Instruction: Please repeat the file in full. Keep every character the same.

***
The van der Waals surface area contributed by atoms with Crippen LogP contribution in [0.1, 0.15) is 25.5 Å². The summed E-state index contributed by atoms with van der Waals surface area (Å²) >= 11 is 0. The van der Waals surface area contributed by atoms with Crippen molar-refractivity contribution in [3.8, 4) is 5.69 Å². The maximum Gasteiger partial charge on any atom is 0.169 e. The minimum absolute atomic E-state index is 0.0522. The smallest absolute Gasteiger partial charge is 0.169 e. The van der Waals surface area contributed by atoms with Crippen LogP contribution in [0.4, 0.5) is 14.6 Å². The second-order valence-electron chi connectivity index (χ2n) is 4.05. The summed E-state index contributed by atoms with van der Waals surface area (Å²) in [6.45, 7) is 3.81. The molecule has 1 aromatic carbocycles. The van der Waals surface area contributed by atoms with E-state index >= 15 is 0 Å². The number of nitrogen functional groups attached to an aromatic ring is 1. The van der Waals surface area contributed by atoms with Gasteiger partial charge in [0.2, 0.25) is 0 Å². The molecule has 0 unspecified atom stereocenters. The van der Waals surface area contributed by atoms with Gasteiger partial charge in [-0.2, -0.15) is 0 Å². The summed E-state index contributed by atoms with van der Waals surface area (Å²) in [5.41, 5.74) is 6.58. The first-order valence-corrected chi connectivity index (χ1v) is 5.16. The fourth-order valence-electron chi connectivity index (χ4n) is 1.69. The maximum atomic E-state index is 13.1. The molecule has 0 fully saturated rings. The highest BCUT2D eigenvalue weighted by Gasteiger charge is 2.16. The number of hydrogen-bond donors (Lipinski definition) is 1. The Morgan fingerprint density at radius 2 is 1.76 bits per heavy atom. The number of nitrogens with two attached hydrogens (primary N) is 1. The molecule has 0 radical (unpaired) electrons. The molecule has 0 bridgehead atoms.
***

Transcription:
The van der Waals surface area contributed by atoms with Crippen LogP contribution in [0.1, 0.15) is 25.5 Å². The summed E-state index contributed by atoms with van der Waals surface area (Å²) >= 11 is 0. The van der Waals surface area contributed by atoms with Crippen molar-refractivity contribution in [3.8, 4) is 5.69 Å². The maximum Gasteiger partial charge on any atom is 0.169 e. The minimum absolute atomic E-state index is 0.0522. The smallest absolute Gasteiger partial charge is 0.169 e. The van der Waals surface area contributed by atoms with Crippen LogP contribution in [0.4, 0.5) is 14.6 Å². The second-order valence-electron chi connectivity index (χ2n) is 4.05. The summed E-state index contributed by atoms with van der Waals surface area (Å²) in [6.45, 7) is 3.81. The molecule has 1 aromatic carbocycles. The van der Waals surface area contributed by atoms with E-state index >= 15 is 0 Å². The number of nitrogen functional groups attached to an aromatic ring is 1. The van der Waals surface area contributed by atoms with Gasteiger partial charge in [0.2, 0.25) is 0 Å². The molecule has 0 unspecified atom stereocenters. The van der Waals surface area contributed by atoms with Gasteiger partial charge in [-0.2, -0.15) is 0 Å². The summed E-state index contributed by atoms with van der Waals surface area (Å²) in [5.41, 5.74) is 6.58. The first-order valence-corrected chi connectivity index (χ1v) is 5.16. The fourth-order valence-electron chi connectivity index (χ4n) is 1.69. The maximum atomic E-state index is 13.1. The molecule has 0 fully saturated rings. The highest BCUT2D eigenvalue weighted by Gasteiger charge is 2.16. The number of hydrogen-bond donors (Lipinski definition) is 1. The Morgan fingerprint density at radius 2 is 1.76 bits per heavy atom. The number of nitrogens with two attached hydrogens (primary N) is 1. The molecule has 0 radical (unpaired) electrons. The molecule has 0 bridgehead atoms.